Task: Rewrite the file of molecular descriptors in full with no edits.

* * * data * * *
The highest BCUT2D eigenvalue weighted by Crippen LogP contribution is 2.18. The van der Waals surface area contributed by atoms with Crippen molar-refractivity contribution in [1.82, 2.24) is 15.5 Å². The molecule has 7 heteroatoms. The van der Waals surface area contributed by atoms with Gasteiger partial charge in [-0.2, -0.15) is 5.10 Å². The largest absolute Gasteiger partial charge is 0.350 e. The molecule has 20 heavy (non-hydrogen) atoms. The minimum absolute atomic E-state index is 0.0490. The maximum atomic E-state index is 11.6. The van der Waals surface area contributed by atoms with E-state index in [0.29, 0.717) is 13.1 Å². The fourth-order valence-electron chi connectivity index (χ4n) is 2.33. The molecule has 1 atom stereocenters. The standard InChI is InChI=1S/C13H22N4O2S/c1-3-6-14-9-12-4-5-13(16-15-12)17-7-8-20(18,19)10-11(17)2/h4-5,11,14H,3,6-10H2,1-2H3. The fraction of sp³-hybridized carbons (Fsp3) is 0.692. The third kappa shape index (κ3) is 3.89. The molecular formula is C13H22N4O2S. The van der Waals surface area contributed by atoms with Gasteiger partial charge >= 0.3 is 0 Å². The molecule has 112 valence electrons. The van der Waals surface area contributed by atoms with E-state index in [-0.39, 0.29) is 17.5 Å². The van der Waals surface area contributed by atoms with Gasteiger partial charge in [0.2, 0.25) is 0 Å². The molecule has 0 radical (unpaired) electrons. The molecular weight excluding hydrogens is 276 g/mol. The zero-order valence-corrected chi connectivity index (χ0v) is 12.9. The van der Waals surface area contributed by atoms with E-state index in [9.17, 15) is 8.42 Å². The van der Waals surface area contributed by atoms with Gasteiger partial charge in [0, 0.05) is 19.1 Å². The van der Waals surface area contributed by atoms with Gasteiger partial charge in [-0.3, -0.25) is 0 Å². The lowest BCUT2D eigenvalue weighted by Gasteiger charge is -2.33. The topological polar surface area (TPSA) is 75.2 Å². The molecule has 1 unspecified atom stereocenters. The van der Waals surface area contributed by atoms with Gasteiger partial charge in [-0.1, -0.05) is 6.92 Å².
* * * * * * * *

The highest BCUT2D eigenvalue weighted by Crippen LogP contribution is 2.18. The van der Waals surface area contributed by atoms with Crippen molar-refractivity contribution in [1.82, 2.24) is 15.5 Å². The molecule has 7 heteroatoms. The van der Waals surface area contributed by atoms with Gasteiger partial charge in [-0.2, -0.15) is 5.10 Å². The largest absolute Gasteiger partial charge is 0.350 e. The molecule has 20 heavy (non-hydrogen) atoms. The minimum absolute atomic E-state index is 0.0490. The maximum atomic E-state index is 11.6. The van der Waals surface area contributed by atoms with E-state index in [0.29, 0.717) is 13.1 Å². The fourth-order valence-electron chi connectivity index (χ4n) is 2.33. The molecule has 1 atom stereocenters. The standard InChI is InChI=1S/C13H22N4O2S/c1-3-6-14-9-12-4-5-13(16-15-12)17-7-8-20(18,19)10-11(17)2/h4-5,11,14H,3,6-10H2,1-2H3. The fraction of sp³-hybridized carbons (Fsp3) is 0.692. The third kappa shape index (κ3) is 3.89. The molecular formula is C13H22N4O2S. The van der Waals surface area contributed by atoms with Gasteiger partial charge >= 0.3 is 0 Å². The molecule has 112 valence electrons. The van der Waals surface area contributed by atoms with E-state index in [-0.39, 0.29) is 17.5 Å². The van der Waals surface area contributed by atoms with Gasteiger partial charge in [0.2, 0.25) is 0 Å². The molecule has 0 radical (unpaired) electrons. The molecular weight excluding hydrogens is 276 g/mol. The zero-order valence-corrected chi connectivity index (χ0v) is 12.9. The van der Waals surface area contributed by atoms with E-state index in [9.17, 15) is 8.42 Å². The van der Waals surface area contributed by atoms with Gasteiger partial charge in [0, 0.05) is 19.1 Å². The van der Waals surface area contributed by atoms with Gasteiger partial charge in [-0.3, -0.25) is 0 Å². The lowest BCUT2D eigenvalue weighted by Gasteiger charge is -2.33. The topological polar surface area (TPSA) is 75.2 Å². The molecule has 1 unspecified atom stereocenters. The van der Waals surface area contributed by atoms with Gasteiger partial charge in [-0.1, -0.05) is 6.92 Å².